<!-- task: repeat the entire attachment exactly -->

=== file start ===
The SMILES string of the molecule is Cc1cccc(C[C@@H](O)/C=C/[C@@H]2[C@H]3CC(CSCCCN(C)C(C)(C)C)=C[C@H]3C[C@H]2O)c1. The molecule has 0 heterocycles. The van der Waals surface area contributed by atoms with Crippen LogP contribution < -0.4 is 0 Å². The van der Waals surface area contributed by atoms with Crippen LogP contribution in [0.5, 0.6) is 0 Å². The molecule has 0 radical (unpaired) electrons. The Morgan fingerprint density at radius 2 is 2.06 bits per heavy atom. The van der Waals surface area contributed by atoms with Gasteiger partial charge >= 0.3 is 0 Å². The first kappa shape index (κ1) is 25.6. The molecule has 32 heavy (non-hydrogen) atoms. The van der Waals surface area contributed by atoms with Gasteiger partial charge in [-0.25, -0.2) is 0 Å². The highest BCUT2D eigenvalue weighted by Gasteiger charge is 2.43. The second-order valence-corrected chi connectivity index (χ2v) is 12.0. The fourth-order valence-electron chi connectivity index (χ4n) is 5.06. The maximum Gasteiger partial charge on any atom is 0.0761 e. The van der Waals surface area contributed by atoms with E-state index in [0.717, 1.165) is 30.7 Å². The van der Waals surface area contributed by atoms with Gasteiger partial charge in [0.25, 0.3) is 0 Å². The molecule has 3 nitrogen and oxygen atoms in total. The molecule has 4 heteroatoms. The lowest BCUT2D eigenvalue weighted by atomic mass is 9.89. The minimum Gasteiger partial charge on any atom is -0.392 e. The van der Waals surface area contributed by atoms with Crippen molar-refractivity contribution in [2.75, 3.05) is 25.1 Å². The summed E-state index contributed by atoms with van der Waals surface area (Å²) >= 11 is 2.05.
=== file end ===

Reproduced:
The SMILES string of the molecule is Cc1cccc(C[C@@H](O)/C=C/[C@@H]2[C@H]3CC(CSCCCN(C)C(C)(C)C)=C[C@H]3C[C@H]2O)c1. The molecule has 0 heterocycles. The van der Waals surface area contributed by atoms with Crippen LogP contribution < -0.4 is 0 Å². The van der Waals surface area contributed by atoms with Crippen LogP contribution in [0.5, 0.6) is 0 Å². The molecule has 0 radical (unpaired) electrons. The Morgan fingerprint density at radius 2 is 2.06 bits per heavy atom. The van der Waals surface area contributed by atoms with Gasteiger partial charge >= 0.3 is 0 Å². The first kappa shape index (κ1) is 25.6. The molecule has 32 heavy (non-hydrogen) atoms. The van der Waals surface area contributed by atoms with Gasteiger partial charge in [-0.25, -0.2) is 0 Å². The highest BCUT2D eigenvalue weighted by Gasteiger charge is 2.43. The second-order valence-corrected chi connectivity index (χ2v) is 12.0. The fourth-order valence-electron chi connectivity index (χ4n) is 5.06. The maximum Gasteiger partial charge on any atom is 0.0761 e. The van der Waals surface area contributed by atoms with E-state index in [0.717, 1.165) is 30.7 Å². The van der Waals surface area contributed by atoms with Gasteiger partial charge in [0.25, 0.3) is 0 Å². The molecule has 3 nitrogen and oxygen atoms in total. The molecule has 4 heteroatoms. The lowest BCUT2D eigenvalue weighted by atomic mass is 9.89. The minimum Gasteiger partial charge on any atom is -0.392 e. The van der Waals surface area contributed by atoms with Crippen molar-refractivity contribution in [2.75, 3.05) is 25.1 Å². The summed E-state index contributed by atoms with van der Waals surface area (Å²) >= 11 is 2.05.